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Palace Walk: The Cairo Trilogy, Volume 1 Paperback – November 29, 2011

101 customer reviews
Book 1 of 3 in the Cairo Trilogy Series

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Editorial Reviews

From Publishers Weekly

Set in Cairo around the end of World War I, as Egypt, a British protectorate, clamors for independence, 1988 Nobel Prize-winner Mahfouz's epic family drama explores deep fissures in the patriarchal structure of one household. Prosperous merchant Ahmad Abd al-Jawad, a tyrant at home, roams Cairo's tawdry entertainment district by night seeking illicit pleasures. His submissive wife Amina is chained to the house; he throws her out on the street after she commits the sin of going outdoors for a walk. His two daughters constantly bicker, and his three sons are beyond his control: Yasin commits sexual assaults on servants; Fahmy becomes an activist in the nationalist movement, while Kamal befriends British soldiers. The first volume in Mahfouz's Cairo Trilogy (1956-57), this dense novel charts an Egypt lurching into the modern age. Mahfouz is a master at building up dramatic scenes and at portraying complex characters in depth.
Copyright 1989 Reed Business Information, Inc. --This text refers to an out of print or unavailable edition of this title.

From Library Journal

This extraordinary novel provides a close look into Cairo society at the end of World War I. Mahfouz's vehicle for this examination is the family of al-Sayyid Ahmad, a middle-class merchant who runs his family strictly according to the Qur'an and directs his own behavior according to his desires. Consequently, while his wife and two daughters remain cloistered at home, and his three sons live in fear of his harsh will, al-Sayyid Ahmad nightly explores the pleasures of Cairo. Written by the first Arabic writer to win the Nobel Prize, Palace Walk begins Mahfouz's highly acclaimed "Cairo Trilogy," which follows Egypt's development from 1917 to nationalism and Nasser in the 1950s. This novel's enchanting style and sweeping social tapestry ensure a large audience, one that will eagerly await the English translation of the entire trilogy. A significant addition to any collection. Previewed in Prepub Alert, LJ 9/15/89.
- Paul E. Hutchison, Fishermans Paradise, Bellefonte, Pa.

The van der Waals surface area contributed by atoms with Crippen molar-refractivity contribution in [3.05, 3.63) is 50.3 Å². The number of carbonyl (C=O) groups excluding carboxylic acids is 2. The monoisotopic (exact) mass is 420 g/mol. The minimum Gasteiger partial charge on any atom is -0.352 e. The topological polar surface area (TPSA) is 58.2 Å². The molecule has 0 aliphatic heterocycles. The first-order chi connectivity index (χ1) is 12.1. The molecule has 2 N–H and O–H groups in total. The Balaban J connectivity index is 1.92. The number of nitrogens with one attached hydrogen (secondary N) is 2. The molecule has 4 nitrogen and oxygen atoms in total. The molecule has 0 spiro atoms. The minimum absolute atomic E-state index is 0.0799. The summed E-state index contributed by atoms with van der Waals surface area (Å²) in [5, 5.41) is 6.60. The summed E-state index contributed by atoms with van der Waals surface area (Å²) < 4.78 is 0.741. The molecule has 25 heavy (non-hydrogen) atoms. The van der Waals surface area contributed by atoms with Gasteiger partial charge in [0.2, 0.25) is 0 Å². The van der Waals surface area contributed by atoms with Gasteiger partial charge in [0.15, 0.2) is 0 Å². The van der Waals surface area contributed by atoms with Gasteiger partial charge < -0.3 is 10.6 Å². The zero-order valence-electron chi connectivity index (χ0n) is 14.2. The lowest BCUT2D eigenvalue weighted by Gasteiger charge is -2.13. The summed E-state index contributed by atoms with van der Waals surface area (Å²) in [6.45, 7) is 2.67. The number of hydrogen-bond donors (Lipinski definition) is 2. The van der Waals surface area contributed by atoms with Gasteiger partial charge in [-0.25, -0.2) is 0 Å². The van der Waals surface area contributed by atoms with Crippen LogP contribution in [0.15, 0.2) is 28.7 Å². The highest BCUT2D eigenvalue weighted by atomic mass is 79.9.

Copyright 1989 Reed Business Information, Inc. --This text refers to an out of print or unavailable edition of this title.

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Product Details

  • Series: The Cairo Trilogy (Book 1)
  • Paperback: 544 pages
  • Publisher: Anchor; Reprint edition (November 29, 2011)
  • Language: English
  • ISBN-10: 0307947106
  • ISBN-13: 978-0307947109
  • Product Dimensions: 5.2 x 0.4 x 8 inches
  • Shipping Weight: 11.2 ounces (View shipping rates and policies)
  • Average Customer Review: 4.2 out of 5 stars  See all reviews (101 customer reviews)
  • Amazon Best Sellers Rank: #67,805 in Books (See Top 100 in Books)

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Customer Reviews

Most Helpful Customer Reviews

133 of 140 people found the following review helpful By Imperial Topaz on April 13, 2002
Format: Paperback Verified Purchase
Twelve years ago, I spent several months living in Egypt. I am an American woman, and at that time, I found much of the culture and behavior of Egyptians to be confusing. Since that time, I have married a Moroccan, and have lived in Morocco for the past ten years. I now feel that I understand much about Arab culture.
Just recently, a friend recommended I read the Cairo trilogy. I began with Palace Walk, and haven't yet read the others. This book is SUPERB. Westerners have trouble understanding how Middle Easterners THINK. This book is so wonderful because it takes you inside the mind of each of the characters, in turn, chapter-by-chapter, showing you how each one of them thinks, and allowing you to see their motivations for their behavior. One person commmented in their book review that the majority of the book concentrated on the male characters. There is a reason for this. Egyptian society is mostly about men, not about women. Even as the society modernizes, the THINKING stays the same. Mahfuz has done a masterful character study of each character in the book, as they go therough their daily lives. Without yet having read the two subsequent books, I expect that I will get more in depth into the women's lives in Sugar Street, because this is the house to which the two female daughters have moved upon their marriages to two brothers.
In the past, I have tried to read some other books by this author, and just couldn't get into them. These books are different. They really do merit the Nobel Prize. Reading them now, after being immersed in the Arab culture for 12 years, I see so many more things than I would have noticed had I read the books first.
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59 of 60 people found the following review helpful By on March 10, 1998
Format: Paperback